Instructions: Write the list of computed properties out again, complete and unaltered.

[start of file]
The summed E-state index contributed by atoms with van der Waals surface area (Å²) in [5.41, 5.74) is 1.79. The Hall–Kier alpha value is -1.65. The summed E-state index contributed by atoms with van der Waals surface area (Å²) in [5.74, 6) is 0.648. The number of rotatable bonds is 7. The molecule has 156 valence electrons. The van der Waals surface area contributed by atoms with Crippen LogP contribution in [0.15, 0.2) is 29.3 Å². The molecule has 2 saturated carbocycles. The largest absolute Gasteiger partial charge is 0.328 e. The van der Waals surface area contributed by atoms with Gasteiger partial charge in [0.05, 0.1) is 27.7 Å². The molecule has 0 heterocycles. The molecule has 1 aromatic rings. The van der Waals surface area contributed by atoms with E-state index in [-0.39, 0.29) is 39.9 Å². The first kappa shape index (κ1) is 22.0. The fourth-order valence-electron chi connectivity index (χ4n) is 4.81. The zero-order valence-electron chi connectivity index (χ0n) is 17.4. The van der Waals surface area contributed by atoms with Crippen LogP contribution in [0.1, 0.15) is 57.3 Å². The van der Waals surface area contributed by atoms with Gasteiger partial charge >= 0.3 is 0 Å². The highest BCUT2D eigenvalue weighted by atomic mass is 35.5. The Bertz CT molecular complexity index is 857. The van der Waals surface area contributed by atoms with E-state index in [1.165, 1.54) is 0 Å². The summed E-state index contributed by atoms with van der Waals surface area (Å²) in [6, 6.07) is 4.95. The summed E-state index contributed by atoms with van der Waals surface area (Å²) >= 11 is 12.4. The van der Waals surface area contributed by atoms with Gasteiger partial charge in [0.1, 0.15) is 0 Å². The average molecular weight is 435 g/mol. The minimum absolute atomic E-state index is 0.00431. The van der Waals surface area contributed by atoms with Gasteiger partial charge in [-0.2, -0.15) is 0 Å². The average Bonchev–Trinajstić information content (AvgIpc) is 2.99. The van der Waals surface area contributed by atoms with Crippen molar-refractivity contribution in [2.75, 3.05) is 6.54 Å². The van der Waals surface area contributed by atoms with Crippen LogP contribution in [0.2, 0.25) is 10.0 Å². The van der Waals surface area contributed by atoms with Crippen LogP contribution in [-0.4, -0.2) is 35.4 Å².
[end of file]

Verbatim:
The summed E-state index contributed by atoms with van der Waals surface area (Å²) in [5.41, 5.74) is 1.79. The Hall–Kier alpha value is -1.65. The summed E-state index contributed by atoms with van der Waals surface area (Å²) in [5.74, 6) is 0.648. The number of rotatable bonds is 7. The molecule has 156 valence electrons. The van der Waals surface area contributed by atoms with Crippen LogP contribution in [0.15, 0.2) is 29.3 Å². The molecule has 2 saturated carbocycles. The largest absolute Gasteiger partial charge is 0.328 e. The van der Waals surface area contributed by atoms with Gasteiger partial charge in [0.05, 0.1) is 27.7 Å². The molecule has 0 heterocycles. The molecule has 1 aromatic rings. The van der Waals surface area contributed by atoms with E-state index in [-0.39, 0.29) is 39.9 Å². The first kappa shape index (κ1) is 22.0. The fourth-order valence-electron chi connectivity index (χ4n) is 4.81. The zero-order valence-electron chi connectivity index (χ0n) is 17.4. The van der Waals surface area contributed by atoms with Crippen LogP contribution in [0.1, 0.15) is 57.3 Å². The van der Waals surface area contributed by atoms with Gasteiger partial charge >= 0.3 is 0 Å². The highest BCUT2D eigenvalue weighted by atomic mass is 35.5. The Bertz CT molecular complexity index is 857. The van der Waals surface area contributed by atoms with E-state index in [1.165, 1.54) is 0 Å². The summed E-state index contributed by atoms with van der Waals surface area (Å²) in [6, 6.07) is 4.95. The summed E-state index contributed by atoms with van der Waals surface area (Å²) >= 11 is 12.4. The van der Waals surface area contributed by atoms with Gasteiger partial charge in [0.1, 0.15) is 0 Å². The average molecular weight is 435 g/mol. The minimum absolute atomic E-state index is 0.00431. The van der Waals surface area contributed by atoms with Gasteiger partial charge in [-0.2, -0.15) is 0 Å². The average Bonchev–Trinajstić information content (AvgIpc) is 2.99. The van der Waals surface area contributed by atoms with Crippen molar-refractivity contribution in [2.75, 3.05) is 6.54 Å². The van der Waals surface area contributed by atoms with Crippen LogP contribution in [0.2, 0.25) is 10.0 Å². The van der Waals surface area contributed by atoms with Crippen LogP contribution in [-0.4, -0.2) is 35.4 Å².